Hakone Checkpoint.

The Hakone Sekisho

There were five main routes in Japan during the Edo period. The Tōkaidō route (東海道, East Sea Road) connected Edo (now Tokyo) to Kyoto and was considered the most important route used.Hakone Seshiko.

There were fifty-three rest posts or sekisho, stationed along the Tōkaidō route, sanctioned by the Japanese government for amenities like horse stables and places for food and lodging.

Hakone Seshiko. | : : Ys [waiz] : :

The post stations represent the 53 Buddhist saints that Sudhana visited to receive his teachings for enlightenment. Travel regulations required people to present travel permits at various checkpoints.

The sekisho also known as “toll barriers”, controlled the traffic of people and goods on the highways as checkpoints. Hakone’s sekisho formed the border of the Kantō region and was a major waystation for the people who were travelling along the Tōkaidō route from Kyoto to Edo.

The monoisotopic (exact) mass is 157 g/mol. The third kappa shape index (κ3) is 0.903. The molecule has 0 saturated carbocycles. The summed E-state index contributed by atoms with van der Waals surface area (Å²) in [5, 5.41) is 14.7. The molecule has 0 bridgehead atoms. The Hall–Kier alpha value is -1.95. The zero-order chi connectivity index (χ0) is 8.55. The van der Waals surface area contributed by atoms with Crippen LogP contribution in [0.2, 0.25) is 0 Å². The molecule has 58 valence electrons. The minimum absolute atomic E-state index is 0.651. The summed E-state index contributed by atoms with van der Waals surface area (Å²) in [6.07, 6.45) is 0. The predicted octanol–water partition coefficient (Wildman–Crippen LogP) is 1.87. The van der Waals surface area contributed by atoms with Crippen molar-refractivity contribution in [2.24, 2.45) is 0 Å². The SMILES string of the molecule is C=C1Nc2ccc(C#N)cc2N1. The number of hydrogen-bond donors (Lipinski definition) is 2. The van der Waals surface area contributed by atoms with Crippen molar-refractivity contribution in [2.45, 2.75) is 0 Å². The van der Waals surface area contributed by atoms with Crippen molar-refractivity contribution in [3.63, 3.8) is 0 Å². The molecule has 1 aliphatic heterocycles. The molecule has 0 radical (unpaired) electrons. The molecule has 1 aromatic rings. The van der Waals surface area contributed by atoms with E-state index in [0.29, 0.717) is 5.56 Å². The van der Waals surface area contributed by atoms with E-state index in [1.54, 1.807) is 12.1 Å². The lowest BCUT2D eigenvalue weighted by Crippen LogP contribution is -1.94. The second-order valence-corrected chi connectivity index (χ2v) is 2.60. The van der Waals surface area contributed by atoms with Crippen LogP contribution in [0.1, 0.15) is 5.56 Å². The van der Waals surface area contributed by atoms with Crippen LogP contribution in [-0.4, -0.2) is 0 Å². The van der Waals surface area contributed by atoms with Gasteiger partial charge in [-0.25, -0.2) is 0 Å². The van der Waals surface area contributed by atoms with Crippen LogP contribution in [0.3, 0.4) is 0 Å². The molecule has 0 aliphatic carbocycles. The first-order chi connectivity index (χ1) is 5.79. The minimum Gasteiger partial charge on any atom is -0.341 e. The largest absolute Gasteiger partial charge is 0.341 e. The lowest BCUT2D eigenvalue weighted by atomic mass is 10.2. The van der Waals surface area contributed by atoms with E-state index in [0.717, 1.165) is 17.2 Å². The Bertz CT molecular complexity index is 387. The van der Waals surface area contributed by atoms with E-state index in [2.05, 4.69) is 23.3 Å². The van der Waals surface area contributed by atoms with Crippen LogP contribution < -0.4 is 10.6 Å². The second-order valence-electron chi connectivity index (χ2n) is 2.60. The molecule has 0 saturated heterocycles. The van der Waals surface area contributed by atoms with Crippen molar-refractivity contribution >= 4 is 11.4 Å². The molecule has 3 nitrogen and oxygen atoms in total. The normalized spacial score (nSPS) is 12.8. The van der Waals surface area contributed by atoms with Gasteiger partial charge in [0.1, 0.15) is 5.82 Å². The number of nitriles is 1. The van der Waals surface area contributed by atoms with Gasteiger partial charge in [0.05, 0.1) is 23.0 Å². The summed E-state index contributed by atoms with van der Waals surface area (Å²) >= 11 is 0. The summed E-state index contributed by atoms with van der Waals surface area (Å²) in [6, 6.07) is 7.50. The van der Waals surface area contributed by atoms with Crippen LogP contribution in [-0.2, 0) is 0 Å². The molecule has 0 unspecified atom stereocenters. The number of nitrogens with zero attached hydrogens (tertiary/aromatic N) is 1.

Hokaido toll barrier, Japan.

Checkpoints were particularly strict on controlling iri-deppo ni de-on’na, or “guns coming and women going.”

Hokaido toll barrier, Japan. | Jennifer Pack

Sekisho’s prevented the the capital offense of smuggling of muskets into Edo, as well as the sneaking in of daimyo wives who were compelled to live in the capital as hostages in order for their husbands to follow the strict rules of the government.

In 1869, the Japanese government abolished and abandoned all sekisho in 1869. The once thriving Hakone Seshiko was left to deteriorate until 1923 when Japan designated it as a National Historic Site. Careful study through a series of archaeological digs were done from 1999 to 2001 to evaluate the Edo period records of Hakone to be able to create an almost exact replica of the original checkpoint that stood in the site.

Hakone Checkpoint.

The now completed reconstruction of the Hakone Checkpoint site is made up of two gates, guardhouses, wooden buildings, a stable and a museum that houses the history of the area. Visiting the once bustling seshiko is like travelling back in time.

Hakone Checkpoint.